Louis Farrakhan Bio
Louis Farrakhan Sr. born Louis Eugene Walcott; May 11, 1933), formerly known as Louis X, is an American black nationalist and minister who is the leader of the religious group Nation of Islam (NOI). Previously, he served as the minister of mosques in Boston and Harlem and had been appointed National Representative of the Nation of Islam by former NOI leader Elijah Muhammad.
After Warith Deen Muhammad disbanded the NOI and started the orthodox Islamic group American Society of Muslims, Farrakhan started rebuilding the NOI. In 1981 he renamed his organization from Final Call to the Nation of Islam, reviving the group and establishing its headquarters at Mosque Maryam.
Farrakhan in November 2018
Louis Eugene Walcott
May 11, 1933
New York City, U.S.
|Residence||Kenwood, Chicago, Illinois|
|Other names||Louis X|
|Education||English High School of Boston|
|Occupation||Leader of the Nation of Islam|
|Predecessor||Warith Deen Mohammed|
Khadijah Farrakhan (m. 1953)
|Children||9; including Mustapha and Donna|
Early life and education
Farrakhan was born Louis Eugene Walcott in The Bronx, New York, the younger of two sons of Sarah Mae Manning (January 16, 1900 – November 18, 1988) and Percival Clark, immigrants from the Caribbean islands. His mother was born in Saint Kitts and Nevis. His father was Jamaican. The couple split before Louis was born. Farrakhan says he never knew his biological father. In a 1996 interview with Henry Louis Gates Jr., he speculated that his father, “Gene”, may have been Jewish. After his parents separated, his mother moved in with Louis Walcott from Barbados, who became his stepfather. After Louis’ stepfather died in 1936, the Walcott family moved to Boston, Massachusetts, where they settled in the West Indian neighborhood of Roxbury.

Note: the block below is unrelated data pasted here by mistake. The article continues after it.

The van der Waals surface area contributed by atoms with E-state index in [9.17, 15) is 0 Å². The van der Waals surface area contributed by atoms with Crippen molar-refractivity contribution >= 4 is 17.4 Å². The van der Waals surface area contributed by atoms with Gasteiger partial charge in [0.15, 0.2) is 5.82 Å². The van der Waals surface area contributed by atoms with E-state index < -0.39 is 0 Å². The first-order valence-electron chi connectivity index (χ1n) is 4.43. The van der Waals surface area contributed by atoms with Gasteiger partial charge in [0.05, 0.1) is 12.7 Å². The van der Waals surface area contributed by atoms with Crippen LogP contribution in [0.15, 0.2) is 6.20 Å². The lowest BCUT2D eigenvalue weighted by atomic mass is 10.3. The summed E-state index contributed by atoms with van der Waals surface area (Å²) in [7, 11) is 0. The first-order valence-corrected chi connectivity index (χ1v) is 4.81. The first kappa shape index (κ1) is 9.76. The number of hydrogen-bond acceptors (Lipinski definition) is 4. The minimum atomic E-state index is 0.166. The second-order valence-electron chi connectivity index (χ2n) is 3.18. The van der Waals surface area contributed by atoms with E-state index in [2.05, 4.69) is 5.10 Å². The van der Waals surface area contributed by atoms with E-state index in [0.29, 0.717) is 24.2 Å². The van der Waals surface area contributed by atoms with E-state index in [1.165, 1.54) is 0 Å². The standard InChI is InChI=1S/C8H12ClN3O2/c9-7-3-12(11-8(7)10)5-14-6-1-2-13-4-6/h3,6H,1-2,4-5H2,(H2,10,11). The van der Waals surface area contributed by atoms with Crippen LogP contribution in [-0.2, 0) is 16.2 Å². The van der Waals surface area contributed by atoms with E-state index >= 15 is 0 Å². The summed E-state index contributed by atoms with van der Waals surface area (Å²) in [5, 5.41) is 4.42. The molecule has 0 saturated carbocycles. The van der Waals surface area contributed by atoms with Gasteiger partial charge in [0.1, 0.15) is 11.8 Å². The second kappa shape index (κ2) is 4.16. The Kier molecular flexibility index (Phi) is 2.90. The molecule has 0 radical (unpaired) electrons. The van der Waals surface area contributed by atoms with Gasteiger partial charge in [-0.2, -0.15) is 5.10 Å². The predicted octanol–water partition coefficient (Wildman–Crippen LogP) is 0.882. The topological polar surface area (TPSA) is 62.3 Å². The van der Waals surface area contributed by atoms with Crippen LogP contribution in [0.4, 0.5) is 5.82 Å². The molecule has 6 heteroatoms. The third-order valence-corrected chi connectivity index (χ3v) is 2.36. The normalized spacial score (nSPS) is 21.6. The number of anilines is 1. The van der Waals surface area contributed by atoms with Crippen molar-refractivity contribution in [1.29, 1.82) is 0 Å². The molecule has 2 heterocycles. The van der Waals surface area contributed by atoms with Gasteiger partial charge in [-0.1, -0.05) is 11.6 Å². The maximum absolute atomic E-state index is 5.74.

Starting at the age of six, Walcott received training in the violin. He received his first violin at the age of six, and by the time he was 13 years old he had played with the Boston College Orchestra and the Boston Civic Symphony A year later, he went on to win national competitions. In 1946, he was one of the first black performers to appear on the Ted Mack Original Amateur Hour, where he also won an award. He and his family were active members of the Episcopal St. Cyprian’s Church in Roxbury.
Walcott attended the Boston Latin School, and later the English High School, from which he graduated. He completed three years at Winston-Salem Teachers College, where he had a track scholarship.
Marriage and family
Walcott married Betsy Ross while he was in college. In 1955, both of them joined the Nation of Islam. Later, she took the name Khadijah Farrakhan. She lived in Boston, and was pregnant with their child. Due to complications from the pregnancy, Walcott dropped out after completing his junior year of college to devote time to her and their child. They are still married.